21c’s ‘The Future Is Female’ packs a punch

Zoë Buckman with “Let Her Rave”

– By Cynthia M. Kukla

Who is prepared for an unexpected shift in our cultural climate such as the eruption of the Weinstein scandal that led to Time Magazine’s choice of the Silence Breakers as Person of the Year?

The 21c Museum Hotel in downtown Cincinnati was ready withs its prescient “The Future Is Female” exhibition, which opened in November and is on view through September 2018.

The exhibition includes the work of 43 women artists from around the world – paintings, drawings, sculptures, installations, videos and photographs selected by 21c curator Alice Gray Stites, from Louisville.

To highlight the opening reception of “The Future Is Female,” the 21c brought in British-born artist Zoë Buckman for an evening lecture. Buckman, who currently lives in New York, has three sculptures in the exhibition, including the wildly successful neon and boxing gloves “Champ.” The 21c acquired “Champ” at the cutting-edge venue called “Pulse” during the annual Art Basel/Miami international art expo.

Buckman has her finger on the pulse of the times in her unapologetic, feminist artwork. It is bold, but it doesn’t scream at you. “Champ” is powerful because it uses a contemporary material – neon – that we see every day in the neon signs used by restaurants, bars, nightclubs and all manner of stores from a locksmith’s shop to a corner bakery.

But Buckman makes something unexpected and intimate from glowing neon – a woman’s reproductive organs – and substitutes Everlast boxing gloves for the ovaries.

The piece is powerful as it glows pink-purple. The boxing gloves, more typically worn by men, startle.


"Champ" by Joe Buckman

“Champ” by Zoë Buckman

Buckman doesn’t skirt the truth. She is saying very clearly that women’s reproductive organs are still a battle zone.

“This feels like a tipping point, a point of no return,” she said in an interview weeks before the start of the nearly daily fallout from powerful men resigning or being fired for sexual misconduct. Her previous series of artwork, “Let Her Rave,” also used powerful messaging, in the form of hand-embroidery she did on vintage lingerie.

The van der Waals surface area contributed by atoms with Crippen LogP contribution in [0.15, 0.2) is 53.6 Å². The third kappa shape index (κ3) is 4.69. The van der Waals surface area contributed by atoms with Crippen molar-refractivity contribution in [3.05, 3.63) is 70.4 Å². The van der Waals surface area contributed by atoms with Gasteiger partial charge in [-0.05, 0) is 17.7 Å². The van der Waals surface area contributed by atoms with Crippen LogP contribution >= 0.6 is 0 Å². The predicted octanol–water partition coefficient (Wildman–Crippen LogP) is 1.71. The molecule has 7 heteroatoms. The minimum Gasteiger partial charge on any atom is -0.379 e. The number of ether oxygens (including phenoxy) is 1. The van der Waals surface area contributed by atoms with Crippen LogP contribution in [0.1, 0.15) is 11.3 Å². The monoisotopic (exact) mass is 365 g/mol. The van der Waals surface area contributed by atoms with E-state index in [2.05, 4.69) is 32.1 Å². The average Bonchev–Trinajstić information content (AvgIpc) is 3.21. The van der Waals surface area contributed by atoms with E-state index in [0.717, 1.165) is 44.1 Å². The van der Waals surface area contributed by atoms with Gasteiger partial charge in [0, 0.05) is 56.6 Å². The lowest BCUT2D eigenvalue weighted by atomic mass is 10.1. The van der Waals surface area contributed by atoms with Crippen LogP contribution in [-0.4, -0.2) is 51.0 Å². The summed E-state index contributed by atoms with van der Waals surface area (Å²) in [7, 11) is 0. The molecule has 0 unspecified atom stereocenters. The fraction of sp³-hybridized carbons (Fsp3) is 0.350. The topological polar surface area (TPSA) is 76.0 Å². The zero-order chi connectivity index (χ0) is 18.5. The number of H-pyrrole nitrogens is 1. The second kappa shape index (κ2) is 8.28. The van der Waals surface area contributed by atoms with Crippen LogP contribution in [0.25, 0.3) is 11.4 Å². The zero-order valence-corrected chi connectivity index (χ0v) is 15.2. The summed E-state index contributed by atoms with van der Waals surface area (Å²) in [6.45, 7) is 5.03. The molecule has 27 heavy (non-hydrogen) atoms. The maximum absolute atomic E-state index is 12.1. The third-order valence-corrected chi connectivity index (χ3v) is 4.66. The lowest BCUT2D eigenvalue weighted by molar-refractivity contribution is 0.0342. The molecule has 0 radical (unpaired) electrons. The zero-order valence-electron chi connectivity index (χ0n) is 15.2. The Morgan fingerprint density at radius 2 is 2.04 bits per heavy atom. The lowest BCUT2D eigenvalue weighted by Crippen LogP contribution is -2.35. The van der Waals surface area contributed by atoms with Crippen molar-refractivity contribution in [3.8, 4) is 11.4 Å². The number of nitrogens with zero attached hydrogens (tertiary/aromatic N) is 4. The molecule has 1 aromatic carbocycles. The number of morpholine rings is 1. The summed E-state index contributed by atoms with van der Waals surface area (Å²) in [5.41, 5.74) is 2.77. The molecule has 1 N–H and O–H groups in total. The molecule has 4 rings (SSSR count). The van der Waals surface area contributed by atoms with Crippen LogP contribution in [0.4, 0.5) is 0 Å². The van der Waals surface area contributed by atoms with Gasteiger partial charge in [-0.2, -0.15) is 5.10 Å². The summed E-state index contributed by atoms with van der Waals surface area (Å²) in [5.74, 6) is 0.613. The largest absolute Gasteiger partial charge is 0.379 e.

It is valuable to note that Buckman made a lot of these works so that she could be at home with her child, working in her studio/residence at the same time as she cared for her child. As a mother, Buckman says, she feels more empowered and creative – that she can do anything.

“Let Her Rave” used sexist lyrics from rap music embroidered onto vintage bras, slips, garter belts and nightgowns that were hung delicately from the ceiling of gallery spaces. They evoked a feeling both secretive, where women were silenced or shamed into behaving, and a feeling of sadness that so much hateful expression toward women is “out there.” The vintage lingerie amplifies the role of women seen traditionally as sex objects and objects of desire. Yet the rap lyrics, with some strong and disrespectful language stitched onto the lingerie, are current.

Recent exhibits featuring these works have been at Framing Beauty at the Grunwald Art Gallery, Indiana University; For Freedoms at the Jack Shainman Gallery, New York; and Every Curve at Papillion in Los Angeles.

Buckman is saying to us in her artwork that nothing has really changed much for women.

The series developed further when Buckman began buying old wedding dresses at thrift shops. You can see two of these artworks in this exhibit. Here, she hired a wedding designer to sew the lace, satin flowers and trim onto the hanging sculptures that also feature boxing gloves. They are hung from the ceiling by gleaming thick industrial chain. No joy here, just the illusion of joy vis-à-vis wedding day satin and lace, then, Bam!

In person, Buckman is forthright, fun and keenly observant. This is a key time for her as an artist. With the success of “Champ,” which went viral on Instagram, she is developing new art works. One will be an 8-foot high version of “Champ” using neon and specially fabricated oversized boxing gloves that will be on view in Los Angeles in 2018. It is being fabricated through the New York-based Art Production Fund.

Her iconic neon/boxing glove “Champ,” owned by 21c Museum Hotel, was used by the Women’s March in January, by International Women’s Month, and even by Planned Parenthood of Southwest Ohio.

“The Future Is Female” is provocative and diverse. Some of the very best longstanding contemporary women artists have their work on view in Cincinnati: Marilyn Minter, Alison Saar, Kiki Smith and Mickalene Thomas And don’t miss Swoon, whose amazing extravaganza is right next door at the Contemporary Arts Center. The exhibit is also significant for showing us some of the best new artists from Africa, Brazil, Germany, Japan, the Netherlands, India, Australia and Morocco. Where else can you see such a richly diverse exhibit of contemporary women artists, and for free no less?

The 21c Museum Hotel group is known or having contemporary artwork displayed throughout its hotels. The museum is open to the public 24/7; and cultural programs rotate often. Guided docent tours are offered Wednesdays and Fridays at 5 p.m.

Cynthia M. Kukla is an artist and professor emerita of art living in Cincinnati.

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